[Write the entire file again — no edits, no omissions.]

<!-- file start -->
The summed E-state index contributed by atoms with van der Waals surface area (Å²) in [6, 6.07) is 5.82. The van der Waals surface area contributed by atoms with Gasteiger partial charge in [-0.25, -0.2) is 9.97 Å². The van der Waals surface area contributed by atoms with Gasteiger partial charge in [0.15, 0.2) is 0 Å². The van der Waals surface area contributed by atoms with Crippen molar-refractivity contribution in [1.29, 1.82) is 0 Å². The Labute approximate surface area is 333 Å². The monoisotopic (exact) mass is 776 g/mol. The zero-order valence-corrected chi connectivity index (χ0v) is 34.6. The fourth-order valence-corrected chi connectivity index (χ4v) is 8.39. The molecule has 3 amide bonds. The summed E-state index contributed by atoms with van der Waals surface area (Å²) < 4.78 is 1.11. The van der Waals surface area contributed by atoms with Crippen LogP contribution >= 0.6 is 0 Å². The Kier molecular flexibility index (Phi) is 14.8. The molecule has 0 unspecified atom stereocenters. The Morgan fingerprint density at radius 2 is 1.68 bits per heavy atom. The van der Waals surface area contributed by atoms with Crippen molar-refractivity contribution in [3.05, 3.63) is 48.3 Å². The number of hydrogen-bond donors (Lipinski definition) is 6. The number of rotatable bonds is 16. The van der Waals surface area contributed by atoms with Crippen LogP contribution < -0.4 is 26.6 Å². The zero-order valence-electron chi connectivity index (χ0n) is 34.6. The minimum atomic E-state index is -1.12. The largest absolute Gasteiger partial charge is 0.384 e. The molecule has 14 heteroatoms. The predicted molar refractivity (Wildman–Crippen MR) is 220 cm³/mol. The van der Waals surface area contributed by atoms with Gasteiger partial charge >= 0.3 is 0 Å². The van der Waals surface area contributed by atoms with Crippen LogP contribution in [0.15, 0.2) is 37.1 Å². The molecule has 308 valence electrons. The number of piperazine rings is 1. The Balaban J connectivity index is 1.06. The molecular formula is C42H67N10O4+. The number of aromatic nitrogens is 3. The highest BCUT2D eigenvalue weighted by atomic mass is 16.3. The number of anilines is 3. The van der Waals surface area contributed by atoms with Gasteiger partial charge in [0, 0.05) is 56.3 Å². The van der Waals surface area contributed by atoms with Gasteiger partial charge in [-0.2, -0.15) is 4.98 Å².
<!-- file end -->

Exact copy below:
The summed E-state index contributed by atoms with van der Waals surface area (Å²) in [6, 6.07) is 5.82. The van der Waals surface area contributed by atoms with Gasteiger partial charge in [-0.25, -0.2) is 9.97 Å². The van der Waals surface area contributed by atoms with Gasteiger partial charge in [0.15, 0.2) is 0 Å². The van der Waals surface area contributed by atoms with Crippen molar-refractivity contribution in [1.29, 1.82) is 0 Å². The Labute approximate surface area is 333 Å². The monoisotopic (exact) mass is 776 g/mol. The zero-order valence-corrected chi connectivity index (χ0v) is 34.6. The fourth-order valence-corrected chi connectivity index (χ4v) is 8.39. The molecule has 3 amide bonds. The summed E-state index contributed by atoms with van der Waals surface area (Å²) < 4.78 is 1.11. The van der Waals surface area contributed by atoms with Crippen LogP contribution >= 0.6 is 0 Å². The Kier molecular flexibility index (Phi) is 14.8. The molecule has 0 unspecified atom stereocenters. The Morgan fingerprint density at radius 2 is 1.68 bits per heavy atom. The van der Waals surface area contributed by atoms with Crippen molar-refractivity contribution in [3.05, 3.63) is 48.3 Å². The number of hydrogen-bond donors (Lipinski definition) is 6. The number of rotatable bonds is 16. The van der Waals surface area contributed by atoms with Crippen LogP contribution < -0.4 is 26.6 Å². The zero-order valence-electron chi connectivity index (χ0n) is 34.6. The minimum atomic E-state index is -1.12. The largest absolute Gasteiger partial charge is 0.384 e. The molecule has 14 heteroatoms. The predicted molar refractivity (Wildman–Crippen MR) is 220 cm³/mol. The van der Waals surface area contributed by atoms with Gasteiger partial charge >= 0.3 is 0 Å². The van der Waals surface area contributed by atoms with Crippen LogP contribution in [0.15, 0.2) is 37.1 Å². The molecule has 308 valence electrons. The number of piperazine rings is 1. The Balaban J connectivity index is 1.06. The molecular formula is C42H67N10O4+. The number of aromatic nitrogens is 3. The highest BCUT2D eigenvalue weighted by atomic mass is 16.3. The number of anilines is 3. The van der Waals surface area contributed by atoms with Gasteiger partial charge in [0, 0.05) is 56.3 Å². The van der Waals surface area contributed by atoms with Gasteiger partial charge in [-0.2, -0.15) is 4.98 Å².